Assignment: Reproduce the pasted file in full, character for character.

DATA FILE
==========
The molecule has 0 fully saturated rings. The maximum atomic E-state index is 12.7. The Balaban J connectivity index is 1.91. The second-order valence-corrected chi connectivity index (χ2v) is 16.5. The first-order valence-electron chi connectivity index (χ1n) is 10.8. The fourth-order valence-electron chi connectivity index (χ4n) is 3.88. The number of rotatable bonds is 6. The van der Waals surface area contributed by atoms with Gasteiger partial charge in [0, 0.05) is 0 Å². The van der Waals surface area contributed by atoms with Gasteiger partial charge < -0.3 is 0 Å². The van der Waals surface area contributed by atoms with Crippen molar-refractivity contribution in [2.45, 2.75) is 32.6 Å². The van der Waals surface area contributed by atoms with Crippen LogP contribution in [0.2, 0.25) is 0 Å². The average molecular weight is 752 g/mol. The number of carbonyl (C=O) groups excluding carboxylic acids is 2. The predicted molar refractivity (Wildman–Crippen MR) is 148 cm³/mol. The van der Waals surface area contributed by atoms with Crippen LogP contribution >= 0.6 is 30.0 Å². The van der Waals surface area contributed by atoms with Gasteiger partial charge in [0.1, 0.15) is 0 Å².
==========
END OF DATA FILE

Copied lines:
The molecule has 0 fully saturated rings. The maximum atomic E-state index is 12.7. The Balaban J connectivity index is 1.91. The second-order valence-corrected chi connectivity index (χ2v) is 16.5. The first-order valence-electron chi connectivity index (χ1n) is 10.8. The fourth-order valence-electron chi connectivity index (χ4n) is 3.88. The number of rotatable bonds is 6. The van der Waals surface area contributed by atoms with Gasteiger partial charge in [0, 0.05) is 0 Å². The van der Waals surface area contributed by atoms with Gasteiger partial charge < -0.3 is 0 Å². The van der Waals surface area contributed by atoms with Crippen molar-refractivity contribution in [2.45, 2.75) is 32.6 Å². The van der Waals surface area contributed by atoms with Crippen LogP contribution in [0.2, 0.25) is 0 Å². The average molecular weight is 752 g/mol. The number of carbonyl (C=O) groups excluding carboxylic acids is 2. The predicted molar refractivity (Wildman–Crippen MR) is 148 cm³/mol. The van der Waals surface area contributed by atoms with Crippen LogP contribution >= 0.6 is 30.0 Å². The van der Waals surface area contributed by atoms with Gasteiger partial charge in [0.1, 0.15) is 0 Å².